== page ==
She died young. She died from abusing prescription drugs. She's not alone.

Dan LaPrairie watched tragedy strike his cousin repeatedly until it finally took her life. In 1996, when she was 17, Jana Martineau's toddler son died from injuries inflicted by her boyfriend, Brandon Will Campbell. Two years later, Campbell was ...

Jana Martineau
Jana Martineau

Dan LaPrairie watched tragedy strike his cousin repeatedly until it finally took her life.

In 1996, when she was 17, Jana Martineau's toddler son died from injuries inflicted by her boyfriend, Brandon Will Campbell. Two years later, Campbell was convicted of second-degree manslaughter; charges of aiding and abetting first-degree murder against Martineau were thrown out.

"That started her off on her journey ... of self-medicating," LaPrairie said. "She would say: 'Maybe I should die. I don't deserve to live.' "

Martineau got hooked on painkillers, progressing from Lortab to OxyContin to methadone treatment and abuse. She lost the battle with addiction in 2006 when she died of an overdose, leaving behind three children.

Abuse of prescription drugs is a growing problem on the Fond du Lac Reservation and on reservations across the region, according to a Department of Justice National Drug Intelligence Center study released in July. According to the study, the percentage of American Indians seeking treatment for abuse of pharmaceuticals increased from 3.6 percent to 5.8 percent over a four-year period ending in 2006.


The percentage has gone up since then, said Phil Norrgard, director of the Min No Aya Win Human Services Center on the Fond du Lac Reservation. Prescription drug abuse isn't confined to American Indian reservations -- it's sweeping the nation among poor and rich and every race -- but it has hit the small community of Fond du Lac especially hard. The result is increased violence, theft, depression ... and death.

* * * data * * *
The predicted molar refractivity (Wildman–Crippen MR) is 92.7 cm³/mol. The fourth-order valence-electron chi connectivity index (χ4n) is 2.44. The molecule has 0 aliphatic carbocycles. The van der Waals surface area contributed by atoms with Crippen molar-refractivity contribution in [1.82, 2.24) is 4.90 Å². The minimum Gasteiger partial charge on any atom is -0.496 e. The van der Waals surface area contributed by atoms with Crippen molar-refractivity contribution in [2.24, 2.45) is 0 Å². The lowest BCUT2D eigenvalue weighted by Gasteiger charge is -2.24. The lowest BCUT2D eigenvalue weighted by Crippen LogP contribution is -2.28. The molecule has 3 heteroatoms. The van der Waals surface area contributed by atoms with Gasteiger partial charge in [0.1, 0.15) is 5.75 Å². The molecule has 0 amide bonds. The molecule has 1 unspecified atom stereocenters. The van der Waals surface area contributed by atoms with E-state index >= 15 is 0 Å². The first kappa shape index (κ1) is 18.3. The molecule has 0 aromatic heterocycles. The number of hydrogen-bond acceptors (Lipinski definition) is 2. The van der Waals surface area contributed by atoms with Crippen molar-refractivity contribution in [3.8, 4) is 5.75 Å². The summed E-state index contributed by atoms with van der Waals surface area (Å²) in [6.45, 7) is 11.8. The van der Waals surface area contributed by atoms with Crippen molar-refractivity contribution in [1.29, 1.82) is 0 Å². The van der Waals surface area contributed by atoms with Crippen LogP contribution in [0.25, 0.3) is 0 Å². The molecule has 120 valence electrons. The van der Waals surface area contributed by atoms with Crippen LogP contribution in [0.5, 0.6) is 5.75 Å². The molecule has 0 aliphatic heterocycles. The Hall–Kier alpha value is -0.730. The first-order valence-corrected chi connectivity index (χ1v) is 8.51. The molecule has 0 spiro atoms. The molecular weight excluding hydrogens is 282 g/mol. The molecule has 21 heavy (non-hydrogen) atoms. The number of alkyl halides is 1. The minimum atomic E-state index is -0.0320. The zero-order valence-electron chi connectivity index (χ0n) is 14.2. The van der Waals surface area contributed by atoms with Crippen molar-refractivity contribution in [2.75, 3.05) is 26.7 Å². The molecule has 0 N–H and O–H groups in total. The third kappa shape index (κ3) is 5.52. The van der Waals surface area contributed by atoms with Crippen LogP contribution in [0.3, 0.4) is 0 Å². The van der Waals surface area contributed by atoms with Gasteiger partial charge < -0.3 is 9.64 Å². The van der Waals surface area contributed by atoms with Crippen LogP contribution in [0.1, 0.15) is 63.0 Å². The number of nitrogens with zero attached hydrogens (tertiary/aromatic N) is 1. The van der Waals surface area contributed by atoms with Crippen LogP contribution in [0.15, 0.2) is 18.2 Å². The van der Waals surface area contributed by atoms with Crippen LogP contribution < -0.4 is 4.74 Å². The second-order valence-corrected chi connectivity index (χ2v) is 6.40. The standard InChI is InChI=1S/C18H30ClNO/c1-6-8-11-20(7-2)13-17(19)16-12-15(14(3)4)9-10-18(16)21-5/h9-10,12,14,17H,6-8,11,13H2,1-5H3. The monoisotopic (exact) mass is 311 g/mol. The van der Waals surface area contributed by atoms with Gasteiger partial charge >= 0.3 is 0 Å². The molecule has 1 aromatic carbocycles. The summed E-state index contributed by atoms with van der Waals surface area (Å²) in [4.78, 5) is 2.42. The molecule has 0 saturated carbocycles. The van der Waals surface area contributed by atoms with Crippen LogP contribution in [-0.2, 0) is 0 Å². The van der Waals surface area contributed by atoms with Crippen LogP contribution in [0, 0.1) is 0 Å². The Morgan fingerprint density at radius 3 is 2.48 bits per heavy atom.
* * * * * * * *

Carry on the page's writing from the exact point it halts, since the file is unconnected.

Eight prescription drug-related deaths in Carlton County were recorded from Aug. 25, 2007, to Sept. 1, 2008, said Dr. Ricard Puumala, coroner for the county, who records deaths in homes. Five of those deaths included methadone as a contributing factor. Methadone is an opiate meant to help wean people from drug addiction, but some addicts abuse it with other opiates.

At least three of the eight county residents who died were on the reservation, said Sam Ojibway, the new director of law enforcement for the band. Some overdoses reported on the reservation are medical calls and aren't in Ojibway's records. "But there are many, many of those," he said.

LaPrairie wants the abuse to end, and hedoesn't want his cousin's death to be in vain.

"We can't allow it to continue," he said. "It's just like suicide."


About 2,000 of Fond du Lac's 4,000 enrolled members live on or near the reservation, said Karen Diver, chairwoman of the Fond du Lac tribal council.

Because the reservation is so small, what strikes one family strikes several, said Richard Colsen, supervisor of the Fond du Lac Meth, Stimulant and Prescription Drug Abuse program on the reservation.


"In this program, I can draw the family lines on how everybody in that group is related," Colsen said. "Whether they lived on the same street or in the same neighborhood, the Fond du Lac community is very tight and very protective of itself."

"You can ask anyone on the reservation to name five people they knew that died before their time," LaPrairie said. "I bet you they could name 20."

In a 2007 assessment by the Min No Aya Win center at Fond du Lac, about 15 percent of respondents said they had abused prescription drugs at some time.

Some on the reservation wonder if the center gives pills too freely, or if access to generally free prescriptions at the reservation clinic leads to abuse -- notions that Norrgard disputes.

The center requires urinalysis for many seeking prescription drugs to make sure they're using and not selling them. Legal prescriptions from licensed physicians are required, and chronic users must agree to drug testing. Violations can mean refusal of future prescriptions.